Defendant asserts that no party may amend his pleadings where, as here, the party fails to submit a proposed amendment to the court or, at the very least, neglects to include in the record a copy of the amended pleading. Some decisions support this position (Austin Liquor Mart, Inc. v. Department of Revenue (1972), 51 Ill. 2d 1, 8, 280 N.E.2d 437; Hancock v. Luetgert (1976), 40 Ill. App. 3d 808, 811 n.1, 353 N.E.2d 165; Thomas v. Carroll Construction Co. (1957), 14 Ill. App. 2d 205, 210, 144 N.E.2d 461); however, underpinning this requirement is a desire that the movant present the facts and reasons forming the basis of the amendment so the circuit court may rule on its propriety and sufficiency (see Old Salem Chautauqua Association v. Illinois District Council of the Assembly of God (1958), 13 Ill. 2d 258, 267, 148 N.E.2d 777; Deasey v. City of Chicago (1952), 412 Ill. 151, 157, 105 N.E.2d 727; Botti v. Avenue Bank & Trust Co. (1982), 103 Ill. App. 3d 1052, 1055, 432 N.E.2d 295) and the reviewing court may discern whether an abuse of the lower court's discretion should be acknowledged (Dembski v. Lynwood Development Corp. (1961), 23 Ill. 2d 395, 398, 178 N.E.2d 365; Cvengros v. Liquid Carbonic Corp., 99 Ill. App. 3d at 381; Kielminski v. St. Anthony's Hospital (1979), 68 Ill. App. 3d 407, 409, 386 N.E.2d 326; Hassiepen v. Marcin, 22 Ill. App. 3d at 436). A proposed written amendment clearly is desirable, but it is not crucial where the record reveals that the movant articulated the substance of the amendment and the reasons therefore to the court in such a manner that the materiality of the proposed alteration is made plain to the court or in the proceedings. Old Salem Chautaugua Association v. Illinois District Council of the Assembly of God, 13 Ill. 2d at 266-67; Deasey v. City of Chicago, 412 Ill. at 157; Tishman Midwest Management Corp. v. Wayne Jarvis, Ltd., 146 Ill. App. 3d at 692; Intini v. Schwartz, 78 Ill. App. 3d at 579; Hassiepen v. Marcin, 22 Ill. App. 3d at 436; Stevenson v. Maston (1969), 107 Ill. App. 2d 65, 70, 246 N.E.2d 38.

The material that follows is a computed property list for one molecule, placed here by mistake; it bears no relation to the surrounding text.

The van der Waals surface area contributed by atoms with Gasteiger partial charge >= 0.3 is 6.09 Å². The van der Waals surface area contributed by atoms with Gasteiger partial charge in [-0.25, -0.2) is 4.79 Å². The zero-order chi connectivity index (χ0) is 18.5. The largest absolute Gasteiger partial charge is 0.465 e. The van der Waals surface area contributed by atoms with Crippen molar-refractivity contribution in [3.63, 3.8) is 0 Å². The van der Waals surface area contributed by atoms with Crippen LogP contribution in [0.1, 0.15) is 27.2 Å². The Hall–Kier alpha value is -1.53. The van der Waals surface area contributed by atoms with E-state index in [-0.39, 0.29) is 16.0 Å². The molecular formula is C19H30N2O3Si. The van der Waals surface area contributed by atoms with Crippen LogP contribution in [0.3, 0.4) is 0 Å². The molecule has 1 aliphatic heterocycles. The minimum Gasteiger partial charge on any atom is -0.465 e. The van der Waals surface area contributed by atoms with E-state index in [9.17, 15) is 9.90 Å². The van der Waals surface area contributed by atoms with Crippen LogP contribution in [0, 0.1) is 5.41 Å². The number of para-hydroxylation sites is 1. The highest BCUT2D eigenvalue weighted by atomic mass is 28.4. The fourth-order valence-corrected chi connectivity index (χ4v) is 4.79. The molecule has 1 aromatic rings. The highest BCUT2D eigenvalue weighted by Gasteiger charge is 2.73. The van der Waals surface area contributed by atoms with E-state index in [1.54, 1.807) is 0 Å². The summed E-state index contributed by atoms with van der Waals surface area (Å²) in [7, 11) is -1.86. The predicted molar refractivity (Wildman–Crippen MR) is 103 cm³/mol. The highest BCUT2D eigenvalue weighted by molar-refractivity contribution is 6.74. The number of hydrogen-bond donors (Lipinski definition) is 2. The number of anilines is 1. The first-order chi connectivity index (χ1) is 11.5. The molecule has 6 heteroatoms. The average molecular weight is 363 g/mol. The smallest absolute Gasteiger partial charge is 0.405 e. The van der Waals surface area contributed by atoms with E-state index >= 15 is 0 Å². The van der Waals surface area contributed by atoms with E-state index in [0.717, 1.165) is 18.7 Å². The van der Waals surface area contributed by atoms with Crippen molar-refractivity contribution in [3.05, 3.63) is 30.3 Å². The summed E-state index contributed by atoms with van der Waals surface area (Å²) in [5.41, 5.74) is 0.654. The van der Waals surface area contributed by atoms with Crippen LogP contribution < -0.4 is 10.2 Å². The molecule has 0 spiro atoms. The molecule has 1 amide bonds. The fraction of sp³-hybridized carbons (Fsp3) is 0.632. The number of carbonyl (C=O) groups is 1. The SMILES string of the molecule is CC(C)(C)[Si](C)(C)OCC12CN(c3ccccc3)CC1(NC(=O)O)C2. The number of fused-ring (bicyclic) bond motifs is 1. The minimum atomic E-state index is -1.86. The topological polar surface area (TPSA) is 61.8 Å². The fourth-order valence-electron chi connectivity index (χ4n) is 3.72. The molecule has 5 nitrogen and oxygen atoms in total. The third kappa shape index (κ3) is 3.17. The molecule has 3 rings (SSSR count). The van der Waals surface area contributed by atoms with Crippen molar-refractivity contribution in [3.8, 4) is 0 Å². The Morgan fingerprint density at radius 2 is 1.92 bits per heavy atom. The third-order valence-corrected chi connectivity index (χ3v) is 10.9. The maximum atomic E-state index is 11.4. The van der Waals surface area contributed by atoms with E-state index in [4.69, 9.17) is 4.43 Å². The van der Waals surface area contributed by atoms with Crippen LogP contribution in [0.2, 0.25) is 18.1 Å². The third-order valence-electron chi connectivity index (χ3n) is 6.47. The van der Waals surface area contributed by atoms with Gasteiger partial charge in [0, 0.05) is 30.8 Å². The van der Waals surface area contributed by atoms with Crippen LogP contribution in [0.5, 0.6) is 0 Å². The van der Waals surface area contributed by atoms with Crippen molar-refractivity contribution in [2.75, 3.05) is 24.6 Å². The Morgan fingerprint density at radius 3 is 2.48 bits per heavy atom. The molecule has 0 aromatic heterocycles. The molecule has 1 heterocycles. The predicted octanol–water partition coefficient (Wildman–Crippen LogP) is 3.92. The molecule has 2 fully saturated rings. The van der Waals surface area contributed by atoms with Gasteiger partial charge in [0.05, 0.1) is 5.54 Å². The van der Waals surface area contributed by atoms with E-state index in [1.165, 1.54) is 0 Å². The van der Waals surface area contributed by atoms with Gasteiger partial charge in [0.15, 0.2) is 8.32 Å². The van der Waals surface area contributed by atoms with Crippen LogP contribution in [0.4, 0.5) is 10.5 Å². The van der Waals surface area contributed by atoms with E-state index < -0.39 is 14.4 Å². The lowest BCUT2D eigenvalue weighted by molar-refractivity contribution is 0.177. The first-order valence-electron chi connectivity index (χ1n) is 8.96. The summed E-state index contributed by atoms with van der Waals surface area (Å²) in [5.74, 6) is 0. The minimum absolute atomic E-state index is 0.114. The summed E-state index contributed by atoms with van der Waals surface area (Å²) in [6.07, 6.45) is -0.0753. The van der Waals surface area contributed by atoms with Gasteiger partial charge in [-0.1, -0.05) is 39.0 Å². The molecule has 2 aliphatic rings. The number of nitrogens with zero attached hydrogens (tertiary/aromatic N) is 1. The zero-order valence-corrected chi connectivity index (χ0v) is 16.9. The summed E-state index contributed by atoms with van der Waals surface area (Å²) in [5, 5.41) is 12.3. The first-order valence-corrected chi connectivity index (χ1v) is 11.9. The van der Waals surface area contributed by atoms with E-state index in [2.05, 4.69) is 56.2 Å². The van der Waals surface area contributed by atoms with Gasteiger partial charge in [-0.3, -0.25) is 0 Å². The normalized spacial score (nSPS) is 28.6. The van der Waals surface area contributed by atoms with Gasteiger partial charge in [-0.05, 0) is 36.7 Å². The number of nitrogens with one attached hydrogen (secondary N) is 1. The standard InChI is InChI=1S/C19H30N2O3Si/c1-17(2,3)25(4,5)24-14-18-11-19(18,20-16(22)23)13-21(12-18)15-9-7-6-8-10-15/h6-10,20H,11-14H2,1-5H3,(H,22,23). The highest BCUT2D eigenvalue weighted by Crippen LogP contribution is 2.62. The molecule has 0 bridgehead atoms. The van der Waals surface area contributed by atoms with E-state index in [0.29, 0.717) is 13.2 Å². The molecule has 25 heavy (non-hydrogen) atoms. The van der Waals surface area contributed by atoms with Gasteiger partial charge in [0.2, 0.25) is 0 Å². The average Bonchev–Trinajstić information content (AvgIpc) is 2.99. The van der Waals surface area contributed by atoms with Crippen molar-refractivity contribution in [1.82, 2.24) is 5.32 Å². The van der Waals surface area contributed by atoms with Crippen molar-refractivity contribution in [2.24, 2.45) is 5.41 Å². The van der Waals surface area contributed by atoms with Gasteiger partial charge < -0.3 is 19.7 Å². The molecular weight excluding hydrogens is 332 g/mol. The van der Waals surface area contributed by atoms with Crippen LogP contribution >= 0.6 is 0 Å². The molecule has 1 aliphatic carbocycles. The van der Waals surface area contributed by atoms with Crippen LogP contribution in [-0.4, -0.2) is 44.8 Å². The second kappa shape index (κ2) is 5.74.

In the present case, during the dismissal hearing, and in plaintiffs' reply to Walker's motion, plaintiffs claimed to possess a written statement obtained from Walker in which he allegedly admitted knowing Pagal's car was next to the truck just prior to the collision. Plaintiffs similarly referred to certain deposition testimony of the police officer who arrived at the accident scene soon after the event and purportedly averred that if Matts knew a car was next to him at the intersection, then Matts would be 40% at fault for the accident. Plaintiffs therefore included in the record and raised before the court the facts on which a proposed amendment would have been grounded had they made an appropriate motion to do so. No abuse could have been found in any event since it is apparent that no cause of action could have been stated. (Tishman Midwest Management Corp. v. Wayne Jarvis, Ltd., 146 Ill. App. 3d at 692; Botti v. Avenue Bank & Trust Co., 103 Ill. App. 3d at 1055.) The additional facts raised by plaintiffs would have gone only to the question of negligence and would have brought plaintiffs no closer to proving that Walker owed Lizzie Baker any duty in the first place.
No abuse of discretion is found, therefore, in the circuit court's alleged denial of plaintiffs' putative amendment to the complaint.
For the foregoing reasons, we affirm the circuit court's dismissal order.